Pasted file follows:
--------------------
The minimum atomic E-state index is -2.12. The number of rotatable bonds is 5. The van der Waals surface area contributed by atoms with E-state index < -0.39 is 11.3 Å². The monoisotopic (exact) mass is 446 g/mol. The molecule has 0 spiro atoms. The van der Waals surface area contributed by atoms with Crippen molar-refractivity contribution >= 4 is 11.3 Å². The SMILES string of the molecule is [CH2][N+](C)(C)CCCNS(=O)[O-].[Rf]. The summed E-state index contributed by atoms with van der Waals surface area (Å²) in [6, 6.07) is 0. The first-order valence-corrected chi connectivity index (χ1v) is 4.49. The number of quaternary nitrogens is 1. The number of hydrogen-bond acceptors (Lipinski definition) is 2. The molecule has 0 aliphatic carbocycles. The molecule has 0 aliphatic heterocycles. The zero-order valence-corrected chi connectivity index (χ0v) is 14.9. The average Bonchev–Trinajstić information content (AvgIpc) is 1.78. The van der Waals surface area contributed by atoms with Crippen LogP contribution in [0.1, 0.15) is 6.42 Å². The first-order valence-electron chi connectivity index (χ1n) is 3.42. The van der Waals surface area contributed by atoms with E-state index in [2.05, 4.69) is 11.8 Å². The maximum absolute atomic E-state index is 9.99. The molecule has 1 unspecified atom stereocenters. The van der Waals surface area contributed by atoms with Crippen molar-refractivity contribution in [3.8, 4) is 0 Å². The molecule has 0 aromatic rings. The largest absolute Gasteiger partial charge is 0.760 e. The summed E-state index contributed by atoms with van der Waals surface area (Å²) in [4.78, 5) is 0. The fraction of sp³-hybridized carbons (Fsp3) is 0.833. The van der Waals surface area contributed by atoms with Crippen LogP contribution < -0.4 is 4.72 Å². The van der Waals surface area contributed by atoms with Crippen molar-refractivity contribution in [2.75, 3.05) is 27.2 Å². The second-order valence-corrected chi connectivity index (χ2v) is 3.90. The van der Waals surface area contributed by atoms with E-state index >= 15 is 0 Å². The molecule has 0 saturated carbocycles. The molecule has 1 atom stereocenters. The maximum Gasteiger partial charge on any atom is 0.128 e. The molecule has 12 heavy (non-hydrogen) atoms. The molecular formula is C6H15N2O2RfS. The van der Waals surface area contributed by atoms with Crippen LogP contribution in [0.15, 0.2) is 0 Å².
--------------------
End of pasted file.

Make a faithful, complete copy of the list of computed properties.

The minimum atomic E-state index is -2.12. The number of rotatable bonds is 5. The van der Waals surface area contributed by atoms with E-state index < -0.39 is 11.3 Å². The monoisotopic (exact) mass is 446 g/mol. The molecule has 0 spiro atoms. The van der Waals surface area contributed by atoms with Crippen molar-refractivity contribution >= 4 is 11.3 Å². The SMILES string of the molecule is [CH2][N+](C)(C)CCCNS(=O)[O-].[Rf]. The summed E-state index contributed by atoms with van der Waals surface area (Å²) in [6, 6.07) is 0. The first-order valence-corrected chi connectivity index (χ1v) is 4.49. The number of quaternary nitrogens is 1. The number of hydrogen-bond acceptors (Lipinski definition) is 2. The molecule has 0 aliphatic carbocycles. The molecule has 0 aliphatic heterocycles. The zero-order valence-corrected chi connectivity index (χ0v) is 14.9. The average Bonchev–Trinajstić information content (AvgIpc) is 1.78. The van der Waals surface area contributed by atoms with Crippen LogP contribution in [0.1, 0.15) is 6.42 Å². The first-order valence-electron chi connectivity index (χ1n) is 3.42. The van der Waals surface area contributed by atoms with E-state index in [2.05, 4.69) is 11.8 Å². The maximum absolute atomic E-state index is 9.99. The molecule has 1 unspecified atom stereocenters. The van der Waals surface area contributed by atoms with Crippen molar-refractivity contribution in [3.8, 4) is 0 Å². The molecule has 0 aromatic rings. The largest absolute Gasteiger partial charge is 0.760 e. The summed E-state index contributed by atoms with van der Waals surface area (Å²) in [4.78, 5) is 0. The fraction of sp³-hybridized carbons (Fsp3) is 0.833. The van der Waals surface area contributed by atoms with Crippen LogP contribution < -0.4 is 4.72 Å². The van der Waals surface area contributed by atoms with Crippen molar-refractivity contribution in [2.75, 3.05) is 27.2 Å². The second-order valence-corrected chi connectivity index (χ2v) is 3.90. The van der Waals surface area contributed by atoms with E-state index >= 15 is 0 Å². The molecule has 0 saturated carbocycles. The molecule has 1 atom stereocenters. The maximum Gasteiger partial charge on any atom is 0.128 e. The molecule has 12 heavy (non-hydrogen) atoms. The molecular formula is C6H15N2O2RfS. The van der Waals surface area contributed by atoms with Crippen LogP contribution in [0.15, 0.2) is 0 Å².